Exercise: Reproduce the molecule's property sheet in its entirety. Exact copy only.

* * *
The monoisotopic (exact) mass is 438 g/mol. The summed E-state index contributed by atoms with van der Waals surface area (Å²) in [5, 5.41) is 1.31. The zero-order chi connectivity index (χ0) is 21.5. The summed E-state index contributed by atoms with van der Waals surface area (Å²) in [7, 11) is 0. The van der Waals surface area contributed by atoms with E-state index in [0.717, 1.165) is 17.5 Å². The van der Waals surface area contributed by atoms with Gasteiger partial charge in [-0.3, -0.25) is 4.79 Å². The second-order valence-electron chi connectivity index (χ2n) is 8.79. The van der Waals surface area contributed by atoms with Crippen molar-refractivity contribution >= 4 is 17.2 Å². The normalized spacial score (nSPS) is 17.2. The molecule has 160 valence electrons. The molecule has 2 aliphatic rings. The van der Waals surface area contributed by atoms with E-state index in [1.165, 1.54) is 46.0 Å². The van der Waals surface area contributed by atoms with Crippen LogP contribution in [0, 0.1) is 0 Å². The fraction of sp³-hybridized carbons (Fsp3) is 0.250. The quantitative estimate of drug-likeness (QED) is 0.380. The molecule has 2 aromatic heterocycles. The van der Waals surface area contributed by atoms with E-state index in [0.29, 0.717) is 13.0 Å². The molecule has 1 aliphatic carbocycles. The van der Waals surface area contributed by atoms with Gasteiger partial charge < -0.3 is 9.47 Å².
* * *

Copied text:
The monoisotopic (exact) mass is 438 g/mol. The summed E-state index contributed by atoms with van der Waals surface area (Å²) in [5, 5.41) is 1.31. The zero-order chi connectivity index (χ0) is 21.5. The summed E-state index contributed by atoms with van der Waals surface area (Å²) in [7, 11) is 0. The van der Waals surface area contributed by atoms with E-state index in [0.717, 1.165) is 17.5 Å². The van der Waals surface area contributed by atoms with Gasteiger partial charge in [-0.3, -0.25) is 4.79 Å². The second-order valence-electron chi connectivity index (χ2n) is 8.79. The van der Waals surface area contributed by atoms with Crippen molar-refractivity contribution >= 4 is 17.2 Å². The normalized spacial score (nSPS) is 17.2. The molecule has 160 valence electrons. The molecule has 2 aliphatic rings. The van der Waals surface area contributed by atoms with E-state index in [1.165, 1.54) is 46.0 Å². The van der Waals surface area contributed by atoms with Crippen LogP contribution in [0, 0.1) is 0 Å². The fraction of sp³-hybridized carbons (Fsp3) is 0.250. The quantitative estimate of drug-likeness (QED) is 0.380. The molecule has 2 aromatic heterocycles. The van der Waals surface area contributed by atoms with E-state index in [0.29, 0.717) is 13.0 Å². The molecule has 1 aliphatic carbocycles. The van der Waals surface area contributed by atoms with Gasteiger partial charge < -0.3 is 9.47 Å².